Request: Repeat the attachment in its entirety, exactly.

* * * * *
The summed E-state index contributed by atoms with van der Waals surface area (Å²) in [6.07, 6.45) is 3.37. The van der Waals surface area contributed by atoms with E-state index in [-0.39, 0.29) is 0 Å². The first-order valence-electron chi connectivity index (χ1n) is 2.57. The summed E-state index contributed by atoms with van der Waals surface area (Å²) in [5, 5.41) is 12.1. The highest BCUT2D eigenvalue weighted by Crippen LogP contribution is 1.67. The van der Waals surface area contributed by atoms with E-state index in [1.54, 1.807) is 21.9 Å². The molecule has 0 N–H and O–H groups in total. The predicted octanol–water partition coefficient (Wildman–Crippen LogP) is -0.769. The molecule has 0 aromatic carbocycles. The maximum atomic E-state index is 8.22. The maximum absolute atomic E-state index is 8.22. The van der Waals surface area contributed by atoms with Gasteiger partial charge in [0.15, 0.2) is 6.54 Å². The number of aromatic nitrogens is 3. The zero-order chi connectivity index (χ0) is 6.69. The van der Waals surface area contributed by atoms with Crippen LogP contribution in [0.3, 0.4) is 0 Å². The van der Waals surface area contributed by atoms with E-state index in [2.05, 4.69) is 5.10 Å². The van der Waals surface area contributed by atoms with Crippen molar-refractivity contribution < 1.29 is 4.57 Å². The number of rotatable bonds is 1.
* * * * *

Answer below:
The summed E-state index contributed by atoms with van der Waals surface area (Å²) in [6.07, 6.45) is 3.37. The van der Waals surface area contributed by atoms with E-state index in [-0.39, 0.29) is 0 Å². The first-order valence-electron chi connectivity index (χ1n) is 2.57. The summed E-state index contributed by atoms with van der Waals surface area (Å²) in [5, 5.41) is 12.1. The highest BCUT2D eigenvalue weighted by Crippen LogP contribution is 1.67. The van der Waals surface area contributed by atoms with E-state index in [1.54, 1.807) is 21.9 Å². The molecule has 0 N–H and O–H groups in total. The predicted octanol–water partition coefficient (Wildman–Crippen LogP) is -0.769. The molecule has 0 aromatic carbocycles. The maximum atomic E-state index is 8.22. The maximum absolute atomic E-state index is 8.22. The van der Waals surface area contributed by atoms with Gasteiger partial charge in [0.15, 0.2) is 6.54 Å². The number of aromatic nitrogens is 3. The zero-order chi connectivity index (χ0) is 6.69. The van der Waals surface area contributed by atoms with Crippen LogP contribution in [0.3, 0.4) is 0 Å². The van der Waals surface area contributed by atoms with E-state index in [2.05, 4.69) is 5.10 Å². The van der Waals surface area contributed by atoms with Crippen molar-refractivity contribution < 1.29 is 4.57 Å². The number of rotatable bonds is 1.